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Companies will increasingly look abroad for workers as skills gap bites - recruiter


The Opposition has criticised Job Bridge repeatedly, with some TDs labelling it as "scambridge"

The Opposition has criticised Job Bridge repeatedly, with some TDs labelling it as "scambridge"

The Opposition has criticised Job Bridge repeatedly, with some TDs labelling it as "scambridge"

Companies are increasingly going to look abroad for workers in order to address a growing skills shortage, the managing director of one of Ireland's top recruiting firms believes.

Almost a fifth of businesses that responded to the Hays Ireland guide to salary and recruitment trends for next year said they would look abroad.

However, Richard Eardley, managing director of Hays, told the Irish Independent he expects that figure to rise.

"I thought the number would be higher than that, I thought it might be as much as half," Mr Eardley said at the report's launch yesterday.

"Somebody wants the job done, and if that's an Irish person returning or a New Zealander who is coming here for the first time - as long as they've got the right skills they're in line to get that job. Certainly when our consultants in Hays are talking to their customers, they are getting that sense of 'If you can't find one in Ireland, can you use your international network?'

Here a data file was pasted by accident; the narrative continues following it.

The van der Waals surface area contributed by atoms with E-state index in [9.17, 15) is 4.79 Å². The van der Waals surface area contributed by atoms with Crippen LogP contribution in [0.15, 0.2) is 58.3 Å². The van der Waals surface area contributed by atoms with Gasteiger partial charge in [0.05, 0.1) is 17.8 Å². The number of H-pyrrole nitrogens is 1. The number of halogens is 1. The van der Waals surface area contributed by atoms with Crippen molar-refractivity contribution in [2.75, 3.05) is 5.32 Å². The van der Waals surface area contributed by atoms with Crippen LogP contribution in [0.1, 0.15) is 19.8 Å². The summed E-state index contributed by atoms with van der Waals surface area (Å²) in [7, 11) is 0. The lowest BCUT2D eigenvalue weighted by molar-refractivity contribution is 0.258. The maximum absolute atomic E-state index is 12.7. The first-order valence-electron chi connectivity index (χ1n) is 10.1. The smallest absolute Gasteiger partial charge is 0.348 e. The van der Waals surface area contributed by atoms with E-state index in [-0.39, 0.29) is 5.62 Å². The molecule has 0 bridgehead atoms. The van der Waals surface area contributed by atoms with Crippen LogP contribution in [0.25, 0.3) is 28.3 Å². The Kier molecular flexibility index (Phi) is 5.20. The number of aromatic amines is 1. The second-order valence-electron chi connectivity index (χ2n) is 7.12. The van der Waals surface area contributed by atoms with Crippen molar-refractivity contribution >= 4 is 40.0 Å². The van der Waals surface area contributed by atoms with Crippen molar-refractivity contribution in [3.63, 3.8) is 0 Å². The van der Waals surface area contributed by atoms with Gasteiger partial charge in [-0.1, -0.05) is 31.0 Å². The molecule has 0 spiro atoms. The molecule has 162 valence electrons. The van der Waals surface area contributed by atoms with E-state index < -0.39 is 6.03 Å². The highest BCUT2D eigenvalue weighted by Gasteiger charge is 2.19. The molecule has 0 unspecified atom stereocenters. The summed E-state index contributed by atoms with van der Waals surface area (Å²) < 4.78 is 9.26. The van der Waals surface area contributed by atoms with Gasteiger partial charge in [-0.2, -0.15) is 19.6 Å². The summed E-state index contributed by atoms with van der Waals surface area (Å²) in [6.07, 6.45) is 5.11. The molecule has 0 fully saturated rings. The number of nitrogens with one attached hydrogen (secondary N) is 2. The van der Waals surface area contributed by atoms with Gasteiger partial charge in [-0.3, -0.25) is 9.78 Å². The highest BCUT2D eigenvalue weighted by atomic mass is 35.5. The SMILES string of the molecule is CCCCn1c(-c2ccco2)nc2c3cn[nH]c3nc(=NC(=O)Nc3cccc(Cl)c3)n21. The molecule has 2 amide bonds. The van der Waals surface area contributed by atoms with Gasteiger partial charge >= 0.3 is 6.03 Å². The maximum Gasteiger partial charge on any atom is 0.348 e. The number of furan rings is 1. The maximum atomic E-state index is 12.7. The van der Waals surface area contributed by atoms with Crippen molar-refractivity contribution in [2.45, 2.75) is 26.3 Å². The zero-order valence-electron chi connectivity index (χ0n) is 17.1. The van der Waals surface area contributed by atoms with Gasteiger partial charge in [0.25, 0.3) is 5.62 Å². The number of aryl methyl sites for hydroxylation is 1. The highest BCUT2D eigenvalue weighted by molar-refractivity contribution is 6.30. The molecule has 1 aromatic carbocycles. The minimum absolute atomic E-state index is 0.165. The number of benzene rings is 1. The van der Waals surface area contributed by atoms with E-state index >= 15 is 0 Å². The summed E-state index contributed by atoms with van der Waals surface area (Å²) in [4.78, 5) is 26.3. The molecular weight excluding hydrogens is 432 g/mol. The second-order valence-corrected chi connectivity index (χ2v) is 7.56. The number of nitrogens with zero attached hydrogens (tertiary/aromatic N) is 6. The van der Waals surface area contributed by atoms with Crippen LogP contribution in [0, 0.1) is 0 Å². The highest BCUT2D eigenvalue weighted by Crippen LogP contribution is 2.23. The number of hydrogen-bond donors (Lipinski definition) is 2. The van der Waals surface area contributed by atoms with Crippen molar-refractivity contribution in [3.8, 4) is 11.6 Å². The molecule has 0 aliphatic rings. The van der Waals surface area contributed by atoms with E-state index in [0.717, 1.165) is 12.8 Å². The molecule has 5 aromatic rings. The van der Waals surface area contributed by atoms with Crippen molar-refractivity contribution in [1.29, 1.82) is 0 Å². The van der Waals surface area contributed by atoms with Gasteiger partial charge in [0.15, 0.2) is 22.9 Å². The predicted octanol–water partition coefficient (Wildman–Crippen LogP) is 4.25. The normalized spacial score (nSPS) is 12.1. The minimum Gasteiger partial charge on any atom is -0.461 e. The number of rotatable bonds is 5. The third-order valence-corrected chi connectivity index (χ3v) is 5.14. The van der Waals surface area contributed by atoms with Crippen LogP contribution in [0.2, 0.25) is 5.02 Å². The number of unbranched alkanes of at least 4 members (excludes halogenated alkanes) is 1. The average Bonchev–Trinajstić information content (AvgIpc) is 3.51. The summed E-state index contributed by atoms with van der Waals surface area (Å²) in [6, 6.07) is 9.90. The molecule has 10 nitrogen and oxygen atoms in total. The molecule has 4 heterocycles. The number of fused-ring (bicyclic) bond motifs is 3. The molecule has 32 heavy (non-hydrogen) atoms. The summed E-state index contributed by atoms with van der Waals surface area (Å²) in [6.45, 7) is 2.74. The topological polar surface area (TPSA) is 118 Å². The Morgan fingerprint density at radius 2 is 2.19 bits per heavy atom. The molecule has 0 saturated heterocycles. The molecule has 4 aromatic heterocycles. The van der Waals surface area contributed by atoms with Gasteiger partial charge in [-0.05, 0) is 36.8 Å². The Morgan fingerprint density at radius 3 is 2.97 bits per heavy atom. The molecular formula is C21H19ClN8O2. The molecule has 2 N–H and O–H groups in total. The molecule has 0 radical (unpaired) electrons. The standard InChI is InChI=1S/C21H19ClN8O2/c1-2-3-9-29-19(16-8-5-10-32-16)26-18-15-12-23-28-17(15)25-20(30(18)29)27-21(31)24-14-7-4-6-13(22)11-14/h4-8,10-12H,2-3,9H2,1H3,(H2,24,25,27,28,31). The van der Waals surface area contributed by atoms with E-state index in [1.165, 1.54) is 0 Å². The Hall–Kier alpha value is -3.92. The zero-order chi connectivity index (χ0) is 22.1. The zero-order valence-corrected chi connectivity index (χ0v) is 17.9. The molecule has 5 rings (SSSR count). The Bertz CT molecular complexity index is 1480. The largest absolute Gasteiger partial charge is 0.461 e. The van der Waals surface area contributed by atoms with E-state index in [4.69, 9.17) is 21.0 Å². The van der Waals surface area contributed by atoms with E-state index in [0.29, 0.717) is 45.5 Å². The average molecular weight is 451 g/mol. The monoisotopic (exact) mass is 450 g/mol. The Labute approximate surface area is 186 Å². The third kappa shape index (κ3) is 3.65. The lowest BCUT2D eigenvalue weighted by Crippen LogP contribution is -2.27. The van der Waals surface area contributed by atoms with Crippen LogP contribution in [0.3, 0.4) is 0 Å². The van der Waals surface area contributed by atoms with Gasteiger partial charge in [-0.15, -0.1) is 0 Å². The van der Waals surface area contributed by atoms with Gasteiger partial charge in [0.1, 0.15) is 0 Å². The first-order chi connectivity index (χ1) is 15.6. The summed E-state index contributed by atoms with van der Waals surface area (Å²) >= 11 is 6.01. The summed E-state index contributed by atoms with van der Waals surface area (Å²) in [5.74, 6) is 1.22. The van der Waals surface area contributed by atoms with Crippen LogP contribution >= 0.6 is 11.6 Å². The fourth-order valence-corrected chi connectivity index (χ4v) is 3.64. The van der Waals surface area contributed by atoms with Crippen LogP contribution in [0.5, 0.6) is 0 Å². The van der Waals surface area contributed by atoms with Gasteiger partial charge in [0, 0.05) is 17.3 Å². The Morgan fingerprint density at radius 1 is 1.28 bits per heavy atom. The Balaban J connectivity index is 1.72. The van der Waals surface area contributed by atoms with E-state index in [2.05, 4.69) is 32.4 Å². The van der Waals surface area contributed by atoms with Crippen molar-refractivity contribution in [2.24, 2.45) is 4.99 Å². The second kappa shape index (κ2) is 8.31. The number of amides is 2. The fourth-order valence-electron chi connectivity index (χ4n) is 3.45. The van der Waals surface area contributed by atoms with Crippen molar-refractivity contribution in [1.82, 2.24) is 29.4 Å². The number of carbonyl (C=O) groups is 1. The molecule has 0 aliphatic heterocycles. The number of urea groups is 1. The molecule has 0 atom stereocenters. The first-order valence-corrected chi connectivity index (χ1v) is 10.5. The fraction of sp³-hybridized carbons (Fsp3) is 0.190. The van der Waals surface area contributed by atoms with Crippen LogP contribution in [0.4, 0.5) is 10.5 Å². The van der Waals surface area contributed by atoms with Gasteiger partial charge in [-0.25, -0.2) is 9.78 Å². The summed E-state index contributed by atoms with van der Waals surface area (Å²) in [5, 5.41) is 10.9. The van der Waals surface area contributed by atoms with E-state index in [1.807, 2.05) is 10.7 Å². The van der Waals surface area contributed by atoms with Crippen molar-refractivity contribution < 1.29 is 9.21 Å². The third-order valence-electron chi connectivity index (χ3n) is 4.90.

"I think what this report brings out that perhaps isn't so well documented is that the skills gap is now happening in more commonplace jobs like accountants and electricians."

Almost three in five of the organisations that responded to the survey said they are experiencing skills shortages.

"What we've heard from the panel [of speakers at the launch] is that they're getting graduates coming into their role who maybe don't know how things work, and it takes them another year or two to get them job-ready," he added.

The Hays guide reveals that almost 60pc of Irish employees anticipate they will change jobs in the next year. It says that the main drivers of that figure are employees' concern over their pay, a perceived lack of opportunities or career progression, and the lack of challenge.

The guide shows that 71pc of employers have increased their headcount in the last year, while 76pc plan to increase it in 2015.

In the construction sector, 81pc of businesses increased their employee numbers.

Mr Eardley said that in an increasingly competitive employment market spurred on by economic growth, businesses must consider emphasising the overall "work-life package" over traditional benefits in order to attract candidates.

"The increased availability of jobs means employees now demand more than just a decent working environment and private health insurance from employers," he said.

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